Fitness for Boxing

When we talk about fitness for boxing, we primarily consider stamina. Stamina is a series of physical and mental capabilities that allows a boxer to last longer and maintain a high intensity. These capabilities include cardiovascular endurance, muscular endurance and mental fortitude.

This article, Fitness for Boxing, is about stamina but understand that strength training and mobility should be apart of any athletes workout.

Before programming, we must understand our best options.

Improving Cardiac Output, Muscular Endurance and Recovery

High Intensity Interval Training (HIIT) involves a short burst of exercise (30 seconds maximum) followed by a recovery period (10 seconds to one minute). These small training intervals may be performed for several sets.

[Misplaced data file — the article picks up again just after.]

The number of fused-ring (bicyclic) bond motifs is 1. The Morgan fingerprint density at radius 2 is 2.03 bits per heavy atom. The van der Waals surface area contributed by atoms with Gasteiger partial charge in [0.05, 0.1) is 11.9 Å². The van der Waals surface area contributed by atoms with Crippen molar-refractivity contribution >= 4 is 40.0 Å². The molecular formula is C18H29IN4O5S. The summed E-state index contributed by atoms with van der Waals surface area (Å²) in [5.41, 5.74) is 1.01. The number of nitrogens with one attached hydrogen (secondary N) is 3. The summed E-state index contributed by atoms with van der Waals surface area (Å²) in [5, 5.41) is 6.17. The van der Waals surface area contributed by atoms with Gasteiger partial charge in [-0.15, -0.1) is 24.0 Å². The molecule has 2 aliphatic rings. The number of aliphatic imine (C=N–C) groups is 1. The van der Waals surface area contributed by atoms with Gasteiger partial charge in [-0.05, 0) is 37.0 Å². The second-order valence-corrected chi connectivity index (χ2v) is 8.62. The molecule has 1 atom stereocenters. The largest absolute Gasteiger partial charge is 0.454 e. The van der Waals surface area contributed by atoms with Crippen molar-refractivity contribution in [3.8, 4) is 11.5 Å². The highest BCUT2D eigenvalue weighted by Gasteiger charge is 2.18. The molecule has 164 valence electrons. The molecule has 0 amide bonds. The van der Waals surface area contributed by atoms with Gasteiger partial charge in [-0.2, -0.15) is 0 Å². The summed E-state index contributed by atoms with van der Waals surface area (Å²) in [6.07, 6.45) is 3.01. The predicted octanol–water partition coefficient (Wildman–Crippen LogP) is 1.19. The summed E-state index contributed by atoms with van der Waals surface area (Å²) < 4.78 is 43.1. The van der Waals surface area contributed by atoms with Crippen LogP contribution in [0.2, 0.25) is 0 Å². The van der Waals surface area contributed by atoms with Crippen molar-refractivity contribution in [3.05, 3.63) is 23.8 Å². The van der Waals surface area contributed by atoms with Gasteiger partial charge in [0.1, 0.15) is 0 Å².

HIIT is effective for achieving better cardiac output, improving muscular endurance and enhancing recovery.

A 50/50 protocol such as 30 seconds of exercise followed by 30 seconds of rest is one of the most effective protocols for lowering body fat but for the purpose of improving fitness for boxing, there are two HIIT protocols I would recommend.

  1. Tabata- 20 seconds of exercise followed by 10 seconds of rest. Repeat eight times.
  2. My brutal option- 30 seconds of exercise followed by 15 seconds of rest. Repeat five times.

The two methods are effective for improving the following capabilities:

Cardiac Output- Cardiac output refers to the amount of blood one can flush around the body in a single heart beat. This is important as it indicates effective transportation of oxygen. Therefore, the specific training protocol must consciously make the heart beat hard.

Muscular Endurance- Muscular endurance is the muscles ability to go about prolonged intensity. This is subject to glycogen storage, lactate tolerance and  the number of capillaries.